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The Guardian - AU

Votes for Labor and the Coalition plummet to all-time low as Australia swings away from major parties

Australian residents fill their ballot papers at a polling station
There are vast differences across Australia in how people voted in the 2022 federal election. Photograph: Saeed Khan/AFP/Getty Images

At the time of writing it seems likely that Labor will soon be able to form a majority government, with wins in at least 75 seats and at least one more a possibility.

But, despite the national swing away from the Coalition, there are vast differences across the country in how people voted. Using data from various sources including our seat explorer and pork-o-meter, Guardian Australia has crunched the numbers to help explain the election result.

The first chart shows the percentage of primary votes going to Labor and the Coalition in every election since 1949, with the most recent count from the 2022 election added at the end.

This shows the 2022 election result, with voters looking elsewhere besides the two major parties, is just the latest in a long-running trend:

In 1951, almost 98% of votes went to the two major parties. In the election just held, this number is currently down to an all-time low of 68.5%. This might change slightly as further results are counted, but it’s unlikely to shift too much.

The next chart shows the swing by state. For this chart and the ones following, we’re using the first preferences swing away from any Coalition party candidate in an electorate. This gives us the broadest coverage for electorates as the two-candidate and two-party preferred figures either aren’t yet available or useful for a number of seats.

The swing away from the Coalition has not been uniform across the country, with the swing as high as 10% in Western Australia, where the Coalition has lost five seats (you can read the inside story of how WA Labor ran their campaign here).

The only state with a swing towards the Coalition was in Tasmania, however no seats have changed hands.

The next chart shows the swing grouped by the remoteness of electorates.

The Coalition suffered an average swing against it of 7.5% in inner metropolitan seats. The swing away from the Coalition was as high as 15.5% in Bradfield, while rural electorates like O’Connor in Western Australia and Kennedy in Queensland saw swings towards the Coalition.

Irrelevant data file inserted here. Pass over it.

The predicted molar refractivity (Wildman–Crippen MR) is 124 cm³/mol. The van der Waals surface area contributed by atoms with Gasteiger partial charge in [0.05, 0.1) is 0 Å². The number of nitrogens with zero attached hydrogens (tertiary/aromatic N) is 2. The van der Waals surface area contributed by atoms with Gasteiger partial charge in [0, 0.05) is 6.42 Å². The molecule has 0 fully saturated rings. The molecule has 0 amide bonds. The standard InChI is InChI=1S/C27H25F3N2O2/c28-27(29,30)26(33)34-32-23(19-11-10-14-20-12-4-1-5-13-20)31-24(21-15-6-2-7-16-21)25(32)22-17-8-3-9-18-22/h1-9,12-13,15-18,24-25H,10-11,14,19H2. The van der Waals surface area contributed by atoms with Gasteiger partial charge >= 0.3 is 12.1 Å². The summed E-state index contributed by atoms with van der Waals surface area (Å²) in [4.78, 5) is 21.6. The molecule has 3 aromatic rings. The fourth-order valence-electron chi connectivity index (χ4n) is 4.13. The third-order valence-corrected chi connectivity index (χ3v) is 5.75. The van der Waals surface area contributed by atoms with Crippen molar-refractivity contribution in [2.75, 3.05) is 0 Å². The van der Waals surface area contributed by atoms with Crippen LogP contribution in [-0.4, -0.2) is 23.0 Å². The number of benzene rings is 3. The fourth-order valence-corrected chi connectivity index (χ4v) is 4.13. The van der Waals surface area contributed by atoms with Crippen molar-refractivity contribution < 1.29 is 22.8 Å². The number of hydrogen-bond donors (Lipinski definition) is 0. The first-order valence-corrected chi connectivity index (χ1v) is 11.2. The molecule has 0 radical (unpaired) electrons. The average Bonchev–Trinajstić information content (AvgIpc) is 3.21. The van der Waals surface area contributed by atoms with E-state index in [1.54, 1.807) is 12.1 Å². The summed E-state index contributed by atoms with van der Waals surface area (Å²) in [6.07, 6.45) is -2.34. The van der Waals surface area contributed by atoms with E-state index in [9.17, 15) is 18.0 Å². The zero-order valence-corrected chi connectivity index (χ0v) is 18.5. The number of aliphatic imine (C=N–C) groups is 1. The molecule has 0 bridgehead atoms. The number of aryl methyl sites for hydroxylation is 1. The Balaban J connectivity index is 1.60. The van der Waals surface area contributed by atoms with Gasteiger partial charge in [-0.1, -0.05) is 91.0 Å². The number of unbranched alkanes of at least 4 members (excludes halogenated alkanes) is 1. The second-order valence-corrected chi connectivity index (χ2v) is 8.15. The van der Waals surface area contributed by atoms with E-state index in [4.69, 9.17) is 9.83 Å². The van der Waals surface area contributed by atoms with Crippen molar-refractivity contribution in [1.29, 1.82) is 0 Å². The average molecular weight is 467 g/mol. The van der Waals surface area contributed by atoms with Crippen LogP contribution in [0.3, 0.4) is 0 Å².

In the next two charts, we’re looking at the correlation between the swing in electorates and the demographics of the electorate. It’s important to note that these correlations are not causal, and don’t show how those who fit these descriptions voted. It just shows the characteristics of electorates that were associated with a swing.

This chart shows the relationship between higher education and swing to or from the Coalition. The Coalition is set to lose many seats containing high proportions of people with bachelor’s degrees – North Sydney, Wentworth, Brisbane and Kooyong among them.

All of these seats are in metropolitan areas and have been picked up by independents or the Greens.

This next chart shows the relationship between swing and income. Not surprisingly, it has a similar trend as for education, with areas with higher incomes tending to have larger swings against the Coalition.

There were also various other things we looked at where there seemed to be no relationship with swing at all.

These included certain professions such as construction and mining. There also appears to be no association with Covid-related stats – measured by school closures, lockdowns or cases, despite at least two minor parties campaigning around “freedom” from such government interventions.

We used data from our pork-o-meter to check if there was any correlation with swing and the amount of money promised in an electorate during the campaign, the number of promises, or the number of party leader visits, and there was no discernible trend present.

It’s possible that this is not the best analysis for this, but it does also raise the question – how much do the major parties actually benefit from such spending sprees?

We’ll find out more about what swayed voters when the Australian election study and other post-election surveys come out.

Notes and methods

  • Demographic, wealth and infrastructure data was extracted from the 2016 census or other Australian Bureau of Statistics datasets by Griffith University’s Relational Insights Data Lab.

  • Census data was adjusted to take into account the redistribution of electorate boundaries since 2016.

  • Days locked down and school closures sourced from the Oxford Covid-19 Government Response Tracker, Blavatnik School of Government, University of Oxford. Data corresponded to electoral divisions using overlaps with Greater Capital City Statistical Areas.